“If we had done it individually, there would have been three times as many resources involved,” Penman said. Having the best minds in the room together to create a uniform “super” truck saves each department from allocating resources to individual review committees to determine what apparatus works for them.
A benefit for firefighters on the ground – and one of the original goals of the purchasing co-op – is uniformity of equipment, said Fire Chief Jim Cook of the District of West Vancouver.
The idea, he said, is that during an incident when more than one department responds, all firefighters on the scene are familiar with and can operate the equipment, including the apparatuses.
“If firefighter A from one municipality was asked to go get equipment off another’s, he would be familiar with its location,” Cook said. As well, incident commanders from each department can make snap decisions based on knowledge of what the neighbouring department’s truck is carrying.
Because of proximity and blurred jurisdictions, multiple departments respond to calls near boundaries. All three trucks have been in service since summer and have had time to prove their worth on scene.
“We’ve had many occasions where those new front-line engines have been in service at those calls together – in some cases all three – and the advantages are simply evident,” Cook said.
Compromise is necessary
Benefits aside, Pistilli acknowledged that the co-op’s decision-making process was difficult at times when a department was forced to give up a desired specification. Individual budgets also complicated the process, as the final design had to agree with three municipal budget constraints.
“Coming into it, prepare to make some adjustments to potentially your equipment needs and the size of the vehicle,” he said. Each department in the co-op had to compromise to some degree; for one it was agreeing to a larger size of truck than expected, for another, the truck was a bit smaller.
“Have an open mind,” Pistilli said; finding common ground is worth sacrificing the idea of a perfect apparatus.
Dealer approved, conditionally
For WFR president Hiba Hodges, the Vancouver purchasing co-op was the first of its kind she has dealt with, and the only successful one of which she has heard.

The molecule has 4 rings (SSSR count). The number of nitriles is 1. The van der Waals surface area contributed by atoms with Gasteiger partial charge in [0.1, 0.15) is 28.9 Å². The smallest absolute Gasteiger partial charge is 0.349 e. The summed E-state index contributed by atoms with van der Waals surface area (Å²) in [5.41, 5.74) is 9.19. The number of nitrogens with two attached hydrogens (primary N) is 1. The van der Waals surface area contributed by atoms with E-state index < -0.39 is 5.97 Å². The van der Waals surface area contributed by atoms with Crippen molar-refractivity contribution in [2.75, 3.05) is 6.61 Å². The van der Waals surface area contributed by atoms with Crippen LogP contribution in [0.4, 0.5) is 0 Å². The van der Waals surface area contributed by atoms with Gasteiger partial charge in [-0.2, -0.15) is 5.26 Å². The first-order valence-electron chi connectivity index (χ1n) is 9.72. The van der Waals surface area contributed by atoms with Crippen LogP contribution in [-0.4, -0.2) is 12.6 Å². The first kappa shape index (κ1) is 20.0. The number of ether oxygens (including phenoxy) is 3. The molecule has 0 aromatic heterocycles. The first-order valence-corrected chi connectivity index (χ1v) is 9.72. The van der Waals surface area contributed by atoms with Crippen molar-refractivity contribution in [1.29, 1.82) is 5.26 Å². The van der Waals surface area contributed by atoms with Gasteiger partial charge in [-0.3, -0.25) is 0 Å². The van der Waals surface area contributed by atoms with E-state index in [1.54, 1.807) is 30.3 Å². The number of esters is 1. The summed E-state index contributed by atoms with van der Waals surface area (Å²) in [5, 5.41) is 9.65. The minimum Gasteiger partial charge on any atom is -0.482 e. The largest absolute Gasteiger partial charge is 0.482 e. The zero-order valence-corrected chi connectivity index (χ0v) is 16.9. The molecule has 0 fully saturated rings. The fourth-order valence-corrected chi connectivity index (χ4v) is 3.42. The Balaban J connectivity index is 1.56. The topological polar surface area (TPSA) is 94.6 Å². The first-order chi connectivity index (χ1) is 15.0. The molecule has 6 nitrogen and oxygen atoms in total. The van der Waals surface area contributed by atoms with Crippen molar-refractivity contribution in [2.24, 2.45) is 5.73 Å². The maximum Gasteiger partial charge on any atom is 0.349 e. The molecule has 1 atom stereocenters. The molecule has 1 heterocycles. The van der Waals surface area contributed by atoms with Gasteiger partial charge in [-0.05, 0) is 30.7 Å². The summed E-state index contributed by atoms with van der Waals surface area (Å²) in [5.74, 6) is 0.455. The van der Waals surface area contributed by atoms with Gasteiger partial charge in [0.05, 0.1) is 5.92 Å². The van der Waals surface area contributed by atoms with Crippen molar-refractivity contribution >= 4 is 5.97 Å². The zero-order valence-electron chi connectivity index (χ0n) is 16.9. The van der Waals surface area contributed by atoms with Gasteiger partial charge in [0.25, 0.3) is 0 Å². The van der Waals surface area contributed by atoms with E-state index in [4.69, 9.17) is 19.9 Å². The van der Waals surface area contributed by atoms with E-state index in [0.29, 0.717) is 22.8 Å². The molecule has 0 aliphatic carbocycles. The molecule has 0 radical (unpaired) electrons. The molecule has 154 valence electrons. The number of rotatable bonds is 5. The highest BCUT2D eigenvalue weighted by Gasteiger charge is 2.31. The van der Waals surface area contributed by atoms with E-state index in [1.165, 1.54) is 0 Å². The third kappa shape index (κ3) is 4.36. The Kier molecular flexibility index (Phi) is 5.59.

Hodges handled the co-op sale personally and said the benefits certainly made it worthwhile. The dynamic of having three departments at the table replaced the “Why?” aspect of her job, she said.
“I usually have to be the one that’s asking why – ‘Why do you want to do it that way?’ – to figure out if it’s really the right option or not,” she said. “[Working with the co-op], I didn’t have to do any of the questioning, because they were questioning each other.”
But, Hodges cautioned, a co-op didn’t necessarily mean less work for her or the departments. In fact, having three opinions in the same room was a challenge for her as a dealer, she said.
“It is very different to cater to three departments. Even though they were very similar, we really had to find the right option and customization features that would meet all three,” she said. That meant many hours of discussion in order to find the right match.
At the same time, the three opinions were valuable, Hodges said. If each of the Vancouver trucks was purchased through a separate process, she would have missed the bigger picture of what engine works for all three.
Hodges said she would recommend other departments form purchasing co-ops, but only under certain conditions. The departments involved must be willing to come to the table and compromise, which is not always possible, she said.
“The difference with this group is that they were all in agreement to standardize to a certain point,” Hodges said. “They have to have the same mindset in terms of what they want to achieve. The reason it worked in this case is because they all were willing to adjust their SOPs, their way of doing things.”
Over the last three years the three Vancouver departments have grown closer in terms of overall co-operation, Cook said. For years they have taken part in joint training exercises, and discussions about aligning standard operating guidelines are ongoing, he said.
“This is just the start,” Cook said. “Our councils have been clear in giving us direction, to say, ‘Listen, you need to share where it seems reasonable.’ We’ve kind of pushed that envelope.”
With the first major purchase a huge success, Pistilli said, the departments are confident in making more joint purchases in the future.
“It really went so well and it’s something amazing to be a part of,” he said.